The general trend I’ve seen in regards to online marketing is simply BE YOU. Self-marketing gurus like Jenna Kutcher says that potential clients, followers, and fans generally fall in love with your personality and you’re youness before they ever connect with your product or services. And once I heard that insight I realized that if I’m already friends with someone online or I feel like someone is approachable online, then I’m way more inclined and even excited to read their novels or recommend their art to a friend.
So this is likely great news or it might be an additional weight on your shoulders. I’m hoping I can motivate you to embrace your you as you put yourself out there online and get positive feedback. We’ll talk about some topics that you can consider sharing with your followers and how to determine if it’s right for you.
What Are Some Topics That You Can Include?
As the master of your social media and blogging domain, you don’t have to get personal at all. However, I want to give you permission to include some of these topics in a tasteful way.
Political/Humanitarian: If there’s something you care about (healthcare, education, immigration, etc.) then you can share some call to action items on how your followers can join you in local and national efforts. You’ll likely get trolls when the politics roll out, so share if this is especially important to you.
Another aspect that often fits under politics is being candid about being in a minority group. We need to hear your stories about being a writer or creative as a queer person, an immigrant, a person of color, and more. This can get very personal, so only share when you’re absolutely ready for the good and the bad.
Life Stuff: Sometimes you want to celebrate your wedding, new baby, pets, new home, or new job. Sometimes it’s fun to know that you’re moving or traveling, or otherwise being a human. It’s relatable, and you’ll be surprised at how kindly people will respond to moments in your life that matter. If privacy is important to you, don’t feel obligated to share pictures of your children, the outside of your home, or your exact location.
Book Stuff: Please do share behind the scenes insight on your writing or publishing process! It’s a way to get people asking about your work, get a decent ego stroke, and empathize with other writers stuck in the same part of the process as you.
Current Events: Don’t be afraid to show a streak of humanity. It’s okay to be affected by the news and show it. On a positive note, feel free to get excited about other things like Taylor Swift’s new album (rumored to be coming out soon), the Olympics, or National Doughnut Day. You might feel silly joining in the fray, but who cares? If it interests you, then post it.
Mental Health: Any time I’m open about my weaknesses and shortcomings (I’ve written stuff about imposter syndrome), it invited others to share their experiences, too. The right audience will have respect for those who still write and create despite not wanting to get out of bed, or relying on medication, or feel exceptionally self-conscious about their work. Again, trolls be trollin’ so be careful and gentle with yourself when sharing these personal things.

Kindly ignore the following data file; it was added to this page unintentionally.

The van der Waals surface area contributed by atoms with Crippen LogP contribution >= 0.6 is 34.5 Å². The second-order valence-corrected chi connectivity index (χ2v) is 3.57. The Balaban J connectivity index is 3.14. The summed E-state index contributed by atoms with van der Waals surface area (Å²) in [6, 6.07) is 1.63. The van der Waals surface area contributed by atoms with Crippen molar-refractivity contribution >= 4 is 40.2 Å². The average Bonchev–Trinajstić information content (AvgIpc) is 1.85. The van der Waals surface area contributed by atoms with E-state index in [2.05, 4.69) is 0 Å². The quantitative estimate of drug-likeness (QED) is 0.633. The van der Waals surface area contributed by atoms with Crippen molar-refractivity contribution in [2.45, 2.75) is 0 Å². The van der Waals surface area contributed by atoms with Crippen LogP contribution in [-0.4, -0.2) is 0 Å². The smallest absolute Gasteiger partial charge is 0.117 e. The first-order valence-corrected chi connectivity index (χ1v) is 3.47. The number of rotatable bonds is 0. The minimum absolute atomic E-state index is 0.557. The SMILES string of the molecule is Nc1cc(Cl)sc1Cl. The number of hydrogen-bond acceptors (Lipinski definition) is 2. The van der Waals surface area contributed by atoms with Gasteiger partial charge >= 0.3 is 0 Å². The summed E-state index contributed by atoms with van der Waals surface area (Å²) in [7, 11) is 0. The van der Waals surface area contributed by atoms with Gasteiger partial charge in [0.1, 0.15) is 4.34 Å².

Additional Hobbies: How do you spend your time when you’re not working or at work? These are really fun to see, so let us know what inspires you!
I mentioned trolls a few times. If you start sharing your deeper self and you get a few trolls, take action. You do not have to explain anything to them, and you don’t owe them anything. They are not your target audience. Thus, do what you must: screenshot particularly nasty comments, block them, report them, and shut them down. Don’t waste your time pandering to these time-suckers when you could be living your life or creating new content.
How Much Is Too Much?
Resources like Jenna Kutcher suggest that any social media feed can include up to 5 topics or 5 aspects of your personality, the first aspect being your work stuff. So as you think about all the things you can share online, think of 5 categories that apply especially well to each social media platform. For example, I tend to save my sassy and political thoughts for Twitter, updates on my yoga and workouts on Instagram, and I share funny memes on Facebook.
Once you have the 3-5 topics, you can spread them out throughout the week or month. It’ll help you feel like there’s always something to share, and there’s always some way that your followers can connect or identify with you.
But what if you feel like certain hot-button issues might feel overbearing? There’s one way that my favorite social media people handle this stuff well: they don’t preach. Whatever their passions are, they don’t force feed them to their audience. If their services involve giving any sort of advice, they just highlight their services without giving it away for free, so to say.
They also approach these topics with respect and a decent amount of humor. If you’re worrying about offending your followers, just keep that in mind: share but don’t force. It’ll show in the words you pick and your motives. If people can tell that you’re empathetic, hopeful, and action-minded, they won’t feel choked or put down by your opinions.
How Can You Learn More About Being Casually Cool & Likeable?
If you’re looking for further examples of mixing personality with business, here’s some of my favorite examples:
- J.K. Rowling
- Victoria Aveyard
- EK Johnston
- Kristen Kieffer
- Jenna Kutcher
- Chuck Wendig
- V.E. Schwab
- Rainbow Rowell
Sometimes the best way to figure out your social media style or brand is to note what you enjoy or what other people share. So overall, notice what you like, try it, and see how your audience reacts.
That’s about it for today. What topics do you think are appropriate for business-minded social media? Which topics do you think should be avoided? I like to hear more of your thoughts in the comments below or via social media.